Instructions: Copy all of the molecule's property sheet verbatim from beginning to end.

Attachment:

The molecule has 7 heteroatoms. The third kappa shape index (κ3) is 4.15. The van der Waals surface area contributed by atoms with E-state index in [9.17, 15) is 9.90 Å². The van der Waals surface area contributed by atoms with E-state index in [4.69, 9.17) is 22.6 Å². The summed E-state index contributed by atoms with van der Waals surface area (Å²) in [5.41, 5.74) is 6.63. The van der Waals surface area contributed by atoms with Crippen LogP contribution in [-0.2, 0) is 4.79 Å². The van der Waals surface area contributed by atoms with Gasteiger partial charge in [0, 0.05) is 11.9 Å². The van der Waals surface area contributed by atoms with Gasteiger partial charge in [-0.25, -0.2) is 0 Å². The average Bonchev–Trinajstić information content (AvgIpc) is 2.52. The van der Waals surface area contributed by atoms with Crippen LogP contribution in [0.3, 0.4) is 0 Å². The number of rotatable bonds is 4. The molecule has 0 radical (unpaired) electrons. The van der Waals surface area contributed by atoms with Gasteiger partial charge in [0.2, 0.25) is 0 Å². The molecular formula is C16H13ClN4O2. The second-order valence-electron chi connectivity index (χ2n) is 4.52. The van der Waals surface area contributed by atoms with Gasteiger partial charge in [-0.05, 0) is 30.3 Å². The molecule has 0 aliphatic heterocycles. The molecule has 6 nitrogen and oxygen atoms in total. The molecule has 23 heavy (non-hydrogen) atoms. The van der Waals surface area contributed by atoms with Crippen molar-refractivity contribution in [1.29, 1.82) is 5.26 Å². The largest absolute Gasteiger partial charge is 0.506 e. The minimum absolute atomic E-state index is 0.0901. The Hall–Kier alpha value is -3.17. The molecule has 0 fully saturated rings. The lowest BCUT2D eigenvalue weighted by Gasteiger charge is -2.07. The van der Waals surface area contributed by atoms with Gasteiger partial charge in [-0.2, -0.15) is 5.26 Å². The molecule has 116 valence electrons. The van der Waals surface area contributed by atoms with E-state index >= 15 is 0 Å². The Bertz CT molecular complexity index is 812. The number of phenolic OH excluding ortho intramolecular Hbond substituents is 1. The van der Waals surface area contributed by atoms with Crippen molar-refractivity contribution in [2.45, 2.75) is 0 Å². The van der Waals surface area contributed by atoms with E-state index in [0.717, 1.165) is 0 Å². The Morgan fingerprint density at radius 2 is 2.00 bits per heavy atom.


The molecule has 7 heteroatoms. The third kappa shape index (κ3) is 4.15. The van der Waals surface area contributed by atoms with E-state index in [9.17, 15) is 9.90 Å². The van der Waals surface area contributed by atoms with E-state index in [4.69, 9.17) is 22.6 Å². The summed E-state index contributed by atoms with van der Waals surface area (Å²) in [5.41, 5.74) is 6.63. The van der Waals surface area contributed by atoms with Crippen LogP contribution in [-0.2, 0) is 4.79 Å². The van der Waals surface area contributed by atoms with Gasteiger partial charge in [0, 0.05) is 11.9 Å². The van der Waals surface area contributed by atoms with Gasteiger partial charge in [-0.25, -0.2) is 0 Å². The average Bonchev–Trinajstić information content (AvgIpc) is 2.52. The van der Waals surface area contributed by atoms with Crippen LogP contribution in [0.3, 0.4) is 0 Å². The number of rotatable bonds is 4. The molecule has 0 radical (unpaired) electrons. The van der Waals surface area contributed by atoms with Gasteiger partial charge in [0.2, 0.25) is 0 Å². The molecular formula is C16H13ClN4O2. The second-order valence-electron chi connectivity index (χ2n) is 4.52. The van der Waals surface area contributed by atoms with Gasteiger partial charge in [-0.05, 0) is 30.3 Å². The molecule has 0 aliphatic heterocycles. The molecule has 6 nitrogen and oxygen atoms in total. The molecule has 23 heavy (non-hydrogen) atoms. The van der Waals surface area contributed by atoms with Crippen molar-refractivity contribution in [1.29, 1.82) is 5.26 Å². The largest absolute Gasteiger partial charge is 0.506 e. The minimum absolute atomic E-state index is 0.0901. The Hall–Kier alpha value is -3.17. The molecule has 0 fully saturated rings. The lowest BCUT2D eigenvalue weighted by Gasteiger charge is -2.07. The van der Waals surface area contributed by atoms with Gasteiger partial charge in [-0.2, -0.15) is 5.26 Å². The molecule has 116 valence electrons. The van der Waals surface area contributed by atoms with E-state index >= 15 is 0 Å². The Bertz CT molecular complexity index is 812. The number of phenolic OH excluding ortho intramolecular Hbond substituents is 1. The van der Waals surface area contributed by atoms with Crippen molar-refractivity contribution in [2.45, 2.75) is 0 Å². The van der Waals surface area contributed by atoms with E-state index in [0.717, 1.165) is 0 Å². The Morgan fingerprint density at radius 2 is 2.00 bits per heavy atom.